Just after noon on September 16, 1920, as hundreds of workers poured onto Wall Street for their lunchtime break, a horse-drawn cart packed with dynamite exploded in a spray of metal and fire, turning the busiest corner of the financial center into a war zone. Thirty-nine people died and hundreds more lay wounded, making the Wall Street explosion the worst terrorist attack to that point in U.S. history. InThe Day Wall Street Exploded, Beverly Gage tells the story of that once infamous but now largely forgotten event.
Take a Look at Wall Street Political CartoonsPolitical cartoons in 1920 reflected public perceptions of the attack on Wall Street and its aftermath. Cartoonists directed their satire towards the villains of the age: communists, anarchists, and--according to one cartoonist--greedy employers. These images are featured in the decorative endpapers ofThe Day Wall Street Exploded. (Click on any image to enlarge).
So, up front you should know that I haven't finished this book and likely won't. I've gotten two-thirds of the way into it and I give up. It's completely failing to grip me, and I have no interest in finishing it. I'd gone into this book expecting a nice non-fiction crime story, talking about the particulars of a very nasty terrorist attack. I'd expected to read all about the case, how it happened, who was behind it, the investigation, etc. Sadly, what … more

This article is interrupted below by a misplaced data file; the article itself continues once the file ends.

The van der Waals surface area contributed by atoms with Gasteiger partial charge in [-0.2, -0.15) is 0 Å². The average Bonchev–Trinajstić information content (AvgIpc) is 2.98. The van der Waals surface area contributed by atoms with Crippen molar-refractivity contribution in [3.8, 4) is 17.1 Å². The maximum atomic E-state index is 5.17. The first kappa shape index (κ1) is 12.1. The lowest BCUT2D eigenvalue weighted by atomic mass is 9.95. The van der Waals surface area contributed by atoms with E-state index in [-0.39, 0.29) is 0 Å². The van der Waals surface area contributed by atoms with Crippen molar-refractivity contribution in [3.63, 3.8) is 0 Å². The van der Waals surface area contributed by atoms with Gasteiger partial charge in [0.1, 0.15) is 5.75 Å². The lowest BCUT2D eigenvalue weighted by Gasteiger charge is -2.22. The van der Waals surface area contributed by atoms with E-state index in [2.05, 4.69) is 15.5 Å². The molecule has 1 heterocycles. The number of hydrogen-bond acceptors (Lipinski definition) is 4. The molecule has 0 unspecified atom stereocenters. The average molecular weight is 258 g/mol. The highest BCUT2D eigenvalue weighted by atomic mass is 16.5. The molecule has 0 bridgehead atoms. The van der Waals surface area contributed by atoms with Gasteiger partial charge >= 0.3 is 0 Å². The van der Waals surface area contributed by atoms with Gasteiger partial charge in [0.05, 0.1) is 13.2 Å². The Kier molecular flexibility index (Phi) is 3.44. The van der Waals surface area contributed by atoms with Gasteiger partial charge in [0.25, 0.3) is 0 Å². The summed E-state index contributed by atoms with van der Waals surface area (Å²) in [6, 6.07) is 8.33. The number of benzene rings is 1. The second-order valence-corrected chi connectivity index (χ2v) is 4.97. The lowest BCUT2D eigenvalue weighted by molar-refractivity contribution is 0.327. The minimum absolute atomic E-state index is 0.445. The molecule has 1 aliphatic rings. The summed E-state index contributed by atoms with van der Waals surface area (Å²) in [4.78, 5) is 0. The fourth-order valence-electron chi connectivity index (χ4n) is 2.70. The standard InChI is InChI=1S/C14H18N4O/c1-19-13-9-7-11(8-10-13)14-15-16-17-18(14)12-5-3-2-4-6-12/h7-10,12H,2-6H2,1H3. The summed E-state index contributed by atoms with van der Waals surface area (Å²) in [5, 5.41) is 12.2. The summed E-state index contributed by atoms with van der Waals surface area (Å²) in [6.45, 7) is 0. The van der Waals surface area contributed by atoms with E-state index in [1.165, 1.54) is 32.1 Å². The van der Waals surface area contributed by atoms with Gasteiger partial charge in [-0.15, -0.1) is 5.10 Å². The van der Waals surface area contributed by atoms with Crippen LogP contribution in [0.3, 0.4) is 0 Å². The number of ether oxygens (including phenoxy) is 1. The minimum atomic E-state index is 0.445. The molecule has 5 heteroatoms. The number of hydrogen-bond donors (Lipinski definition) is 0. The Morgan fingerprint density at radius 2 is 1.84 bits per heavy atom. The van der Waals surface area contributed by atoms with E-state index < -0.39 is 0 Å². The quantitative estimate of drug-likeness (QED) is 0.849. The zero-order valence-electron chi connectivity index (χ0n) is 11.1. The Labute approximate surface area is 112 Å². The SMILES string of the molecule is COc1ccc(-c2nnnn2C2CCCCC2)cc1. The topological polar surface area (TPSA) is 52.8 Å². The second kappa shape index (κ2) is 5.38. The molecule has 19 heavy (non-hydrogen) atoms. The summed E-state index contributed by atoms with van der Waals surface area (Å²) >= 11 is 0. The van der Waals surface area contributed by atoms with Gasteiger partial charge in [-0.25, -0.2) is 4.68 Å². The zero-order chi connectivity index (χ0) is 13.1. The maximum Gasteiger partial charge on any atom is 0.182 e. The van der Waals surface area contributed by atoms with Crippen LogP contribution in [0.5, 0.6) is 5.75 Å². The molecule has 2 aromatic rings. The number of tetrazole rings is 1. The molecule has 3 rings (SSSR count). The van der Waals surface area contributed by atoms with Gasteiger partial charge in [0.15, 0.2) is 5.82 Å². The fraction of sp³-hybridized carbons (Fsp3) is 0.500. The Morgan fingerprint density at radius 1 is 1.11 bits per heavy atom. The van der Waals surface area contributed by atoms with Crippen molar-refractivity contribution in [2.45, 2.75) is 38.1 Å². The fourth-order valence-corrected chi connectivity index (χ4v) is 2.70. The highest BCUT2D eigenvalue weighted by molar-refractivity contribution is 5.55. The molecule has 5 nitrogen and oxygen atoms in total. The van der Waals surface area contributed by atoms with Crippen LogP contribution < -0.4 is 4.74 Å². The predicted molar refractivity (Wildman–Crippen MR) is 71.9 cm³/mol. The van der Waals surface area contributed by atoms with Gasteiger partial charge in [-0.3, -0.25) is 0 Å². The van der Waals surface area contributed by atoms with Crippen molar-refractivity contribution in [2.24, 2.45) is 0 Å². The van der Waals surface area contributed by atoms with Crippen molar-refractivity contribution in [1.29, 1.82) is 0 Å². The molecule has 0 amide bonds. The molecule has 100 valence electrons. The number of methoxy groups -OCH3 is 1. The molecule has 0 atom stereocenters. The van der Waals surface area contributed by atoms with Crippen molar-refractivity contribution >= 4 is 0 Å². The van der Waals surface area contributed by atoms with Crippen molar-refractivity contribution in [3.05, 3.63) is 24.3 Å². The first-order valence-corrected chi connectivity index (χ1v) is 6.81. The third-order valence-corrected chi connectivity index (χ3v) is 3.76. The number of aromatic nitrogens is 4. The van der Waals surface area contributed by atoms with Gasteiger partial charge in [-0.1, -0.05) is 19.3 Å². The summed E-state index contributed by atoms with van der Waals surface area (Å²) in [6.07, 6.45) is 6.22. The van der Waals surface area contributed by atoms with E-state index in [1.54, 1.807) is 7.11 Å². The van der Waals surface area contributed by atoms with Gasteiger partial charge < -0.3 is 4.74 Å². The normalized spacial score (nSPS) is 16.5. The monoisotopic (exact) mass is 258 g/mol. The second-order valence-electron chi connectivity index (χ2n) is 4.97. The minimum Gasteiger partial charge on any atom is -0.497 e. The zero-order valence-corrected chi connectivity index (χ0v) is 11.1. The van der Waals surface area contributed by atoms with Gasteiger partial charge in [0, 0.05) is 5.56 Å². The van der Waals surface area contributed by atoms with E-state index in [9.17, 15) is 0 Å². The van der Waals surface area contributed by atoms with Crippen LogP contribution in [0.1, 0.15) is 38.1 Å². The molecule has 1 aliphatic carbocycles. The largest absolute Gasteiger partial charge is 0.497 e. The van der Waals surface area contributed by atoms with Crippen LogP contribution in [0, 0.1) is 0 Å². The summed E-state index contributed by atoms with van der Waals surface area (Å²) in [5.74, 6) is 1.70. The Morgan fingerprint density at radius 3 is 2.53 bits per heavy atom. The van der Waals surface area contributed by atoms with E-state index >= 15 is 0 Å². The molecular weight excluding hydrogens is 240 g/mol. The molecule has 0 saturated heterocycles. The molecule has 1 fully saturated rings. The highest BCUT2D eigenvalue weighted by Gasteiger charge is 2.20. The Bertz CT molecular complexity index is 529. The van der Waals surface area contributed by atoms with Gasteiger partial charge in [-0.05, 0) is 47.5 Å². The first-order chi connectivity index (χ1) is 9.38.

As it becomes more apparent that America's "war on terror" really may be the generational conflict some commentators were predicting shortly after September 11, perhaps historians' minds are turning more to similar periods of uncertainty and generalized threat in American life? It would seem that way, given that a few months ago saw the release of American Lightning: Terror, Mystery, the Birth of Hollywood, and the Crime of the Century, Howard Blum's well-done re-introduction to us of the bombing … more
In the aftermath of the destruction of the twin towers of the World Trade Center by terrorist acts, it is easy to forget that terrorism has a long and convoluted history in the United States. For decades in the late nineteenth and early twentieth centuries, foreign-born individuals came to the United States and planted bombs to further their social, economic and political agendas. A great deal of this activity was intertwined with the labor movement as it fought a vicious battle with the wealthy … more